One of the best things about Facebook and other social media is that it allows us to chat about interesting and controversial topics with people all over the world. (This is also one of the WORST things about Facebook and other social media, but that’s a different entry altogether.)
Last week my friend Beth posted a YouTube link to a video entitled, “Letter From Ex-Witch Regarding Harry Potter.” (The link is below, if you’re interested; like Beth, I recommend you mute the sound and just read the scrolled text; there’s just someone reading the words and her voice is rushed and distracting.) She wanted to know what other people thought about it, because her 12-year-old son is interested in reading the books and – since Beth is a Christian mother – she’s trying to make up her mind whether a series that features witchcraft will undermine the values that she and her husband are instilling in their children.
As you can imagine, her friends had strong opinions. Here’s what I wrote:
I usually stay out of discussions like this because most people are just looking for ammo to bolster the opinion they've already formed. Since I've read the Harry Potter series to all my kids once (and most of them re-read it on their own) and the Narnia series several times, obviously I don't feel either one of them is harmful to children. Where I think the trouble comes in is when someone decides, "Well, I can certainly understand metaphor, simile, fantasy and the difference between fact and fiction, but then most people aren't as intelligent and socially conscious as I. Why, what if someone plays a game of Dungeons and Dragons, for example, and suddenly they can't distinguish between their friendly mail carrier and an Orc? I think I read about that happening somewhere, sometime! This menace must be stopped! Think of the children!"
I don't think it is ever necessary to let someone else do all of one's thinking for one - not even (or maybe especially) in the case of one's children. Parents naturally want to protect their children from harm, but I don't think ideas or concepts are harmful in themselves. I think that by segregating some themes or concepts into a great "We Do Not Discuss It" pile, we not only confer upon those subjects the irresistible cachet of "forbidden knowledge" - we deprive ourselves of a natural springboard to discussing our own ideals and beliefs. Of course, it is possible to live in a manner that excludes all fiction or entertainment as lies and frivolity, and some extremist religious or political sects do just that. I don't think this approach armors children to live in today's world, but then - they're not my children, it's not my business.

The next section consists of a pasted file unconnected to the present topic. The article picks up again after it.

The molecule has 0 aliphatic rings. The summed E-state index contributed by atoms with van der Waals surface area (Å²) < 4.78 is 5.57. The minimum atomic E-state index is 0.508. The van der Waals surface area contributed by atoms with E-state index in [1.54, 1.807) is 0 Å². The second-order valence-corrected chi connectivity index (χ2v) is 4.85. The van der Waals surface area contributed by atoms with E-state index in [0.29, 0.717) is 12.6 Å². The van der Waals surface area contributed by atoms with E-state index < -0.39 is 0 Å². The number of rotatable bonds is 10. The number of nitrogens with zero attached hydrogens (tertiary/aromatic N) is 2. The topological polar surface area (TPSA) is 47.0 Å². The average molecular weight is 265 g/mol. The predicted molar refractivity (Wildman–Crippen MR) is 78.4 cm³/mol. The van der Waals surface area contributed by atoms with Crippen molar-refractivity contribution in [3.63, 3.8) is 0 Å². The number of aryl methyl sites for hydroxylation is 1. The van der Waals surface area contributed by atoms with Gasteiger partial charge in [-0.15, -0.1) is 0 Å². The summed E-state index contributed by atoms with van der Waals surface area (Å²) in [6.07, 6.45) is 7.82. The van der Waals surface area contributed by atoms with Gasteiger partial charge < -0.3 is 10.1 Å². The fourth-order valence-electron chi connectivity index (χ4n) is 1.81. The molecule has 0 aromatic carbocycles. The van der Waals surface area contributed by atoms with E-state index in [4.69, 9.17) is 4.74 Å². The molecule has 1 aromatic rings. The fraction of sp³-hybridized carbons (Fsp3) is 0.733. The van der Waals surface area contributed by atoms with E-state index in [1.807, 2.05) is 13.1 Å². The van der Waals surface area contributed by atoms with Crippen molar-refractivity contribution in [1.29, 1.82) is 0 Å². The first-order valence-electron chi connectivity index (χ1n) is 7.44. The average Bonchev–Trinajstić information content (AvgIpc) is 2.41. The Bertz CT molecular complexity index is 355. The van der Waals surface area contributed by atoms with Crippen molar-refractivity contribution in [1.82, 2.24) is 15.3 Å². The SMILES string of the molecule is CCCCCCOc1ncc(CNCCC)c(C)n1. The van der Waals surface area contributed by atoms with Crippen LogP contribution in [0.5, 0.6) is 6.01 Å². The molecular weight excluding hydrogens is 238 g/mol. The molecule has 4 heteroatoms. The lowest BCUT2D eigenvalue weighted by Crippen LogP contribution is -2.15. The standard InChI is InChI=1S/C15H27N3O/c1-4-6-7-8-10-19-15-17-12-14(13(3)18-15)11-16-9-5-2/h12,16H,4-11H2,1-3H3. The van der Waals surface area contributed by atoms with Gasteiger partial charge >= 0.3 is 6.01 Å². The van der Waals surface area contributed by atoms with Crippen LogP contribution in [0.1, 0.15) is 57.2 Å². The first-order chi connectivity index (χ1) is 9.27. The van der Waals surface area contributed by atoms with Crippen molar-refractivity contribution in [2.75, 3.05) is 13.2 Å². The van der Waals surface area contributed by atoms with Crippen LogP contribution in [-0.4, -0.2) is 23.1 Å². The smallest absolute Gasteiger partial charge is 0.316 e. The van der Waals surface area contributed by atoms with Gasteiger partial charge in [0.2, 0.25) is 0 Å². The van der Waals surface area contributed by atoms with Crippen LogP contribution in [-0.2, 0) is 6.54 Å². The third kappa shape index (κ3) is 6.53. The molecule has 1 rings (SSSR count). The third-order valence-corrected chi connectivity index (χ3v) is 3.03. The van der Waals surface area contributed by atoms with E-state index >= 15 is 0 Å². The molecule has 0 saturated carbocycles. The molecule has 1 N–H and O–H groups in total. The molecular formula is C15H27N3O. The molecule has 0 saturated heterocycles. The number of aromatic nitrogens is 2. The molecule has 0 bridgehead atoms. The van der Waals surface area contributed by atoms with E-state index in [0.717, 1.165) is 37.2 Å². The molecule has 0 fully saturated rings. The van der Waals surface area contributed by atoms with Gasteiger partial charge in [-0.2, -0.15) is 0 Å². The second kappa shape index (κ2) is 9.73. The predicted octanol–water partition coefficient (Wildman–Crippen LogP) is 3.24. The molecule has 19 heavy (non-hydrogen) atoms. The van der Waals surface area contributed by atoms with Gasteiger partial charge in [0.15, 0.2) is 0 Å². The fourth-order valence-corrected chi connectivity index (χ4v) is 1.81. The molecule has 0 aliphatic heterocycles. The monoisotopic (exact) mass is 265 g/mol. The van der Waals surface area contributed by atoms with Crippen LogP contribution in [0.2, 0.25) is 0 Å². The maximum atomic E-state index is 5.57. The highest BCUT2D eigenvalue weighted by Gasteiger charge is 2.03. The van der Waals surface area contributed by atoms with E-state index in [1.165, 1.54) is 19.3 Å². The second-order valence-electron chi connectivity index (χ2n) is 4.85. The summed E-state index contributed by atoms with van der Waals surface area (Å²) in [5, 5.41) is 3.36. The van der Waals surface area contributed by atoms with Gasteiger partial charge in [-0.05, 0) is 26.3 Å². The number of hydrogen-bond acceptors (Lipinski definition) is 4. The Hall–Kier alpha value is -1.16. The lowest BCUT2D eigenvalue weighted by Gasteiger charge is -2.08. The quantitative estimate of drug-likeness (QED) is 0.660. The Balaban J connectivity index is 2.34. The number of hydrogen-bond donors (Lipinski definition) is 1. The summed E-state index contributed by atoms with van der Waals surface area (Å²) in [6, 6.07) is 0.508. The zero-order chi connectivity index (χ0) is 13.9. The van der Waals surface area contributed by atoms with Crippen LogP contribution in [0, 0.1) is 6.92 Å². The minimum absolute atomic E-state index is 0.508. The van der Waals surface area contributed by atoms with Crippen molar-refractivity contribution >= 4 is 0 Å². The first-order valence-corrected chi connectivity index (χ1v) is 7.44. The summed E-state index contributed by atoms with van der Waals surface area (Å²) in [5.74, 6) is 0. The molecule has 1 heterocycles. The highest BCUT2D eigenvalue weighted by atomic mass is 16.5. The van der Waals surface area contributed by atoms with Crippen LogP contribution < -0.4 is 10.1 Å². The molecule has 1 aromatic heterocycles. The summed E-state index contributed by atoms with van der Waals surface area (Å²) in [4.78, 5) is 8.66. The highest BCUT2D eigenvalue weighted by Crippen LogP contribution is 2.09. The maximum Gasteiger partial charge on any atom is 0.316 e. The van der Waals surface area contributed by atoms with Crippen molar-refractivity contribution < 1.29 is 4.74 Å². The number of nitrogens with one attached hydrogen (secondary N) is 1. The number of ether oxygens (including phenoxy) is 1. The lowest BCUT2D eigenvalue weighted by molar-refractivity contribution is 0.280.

In short, I don't think reading Harry Potter - or The Necronomicon, or Spell Casting for Dummies - will turn someone into a witch or a Satanist, any more than reading Arnold Schwarzenegger's biography will turn someone into a body-builder. Ideas and beliefs are not mental land-mines, quiescent until they're stepped on by the unwary and explode with soul-destroying reverberations. If a child understands poetic license - and they all do, otherwise every sponge in the U.S. would be wearing pants - they will know fiction for what it is. I think the important thing is that the child knows what his parents believe, and how the world fits into that viewpoint. "Of course we know there's no such thing as The Easter Bunny/ black magic/ talking trees, but it's fun to think about" seems a lot less damaging to me than "OMIGOD YOU READ A CHILDREN'S BOOK AND NOW YOU'LL BURN IN HELL." So many people don't give their kids credit for any sense, when most children have a pretty good grasp of what's real and what isn't even if it's not something tangible. If a person grows up to become a mass-murderer, there was a lot more going wrong in his life than his choice of childhood reading material.
This is what we think, the decisions we've made for our children.
What do you think? I’m really askin’.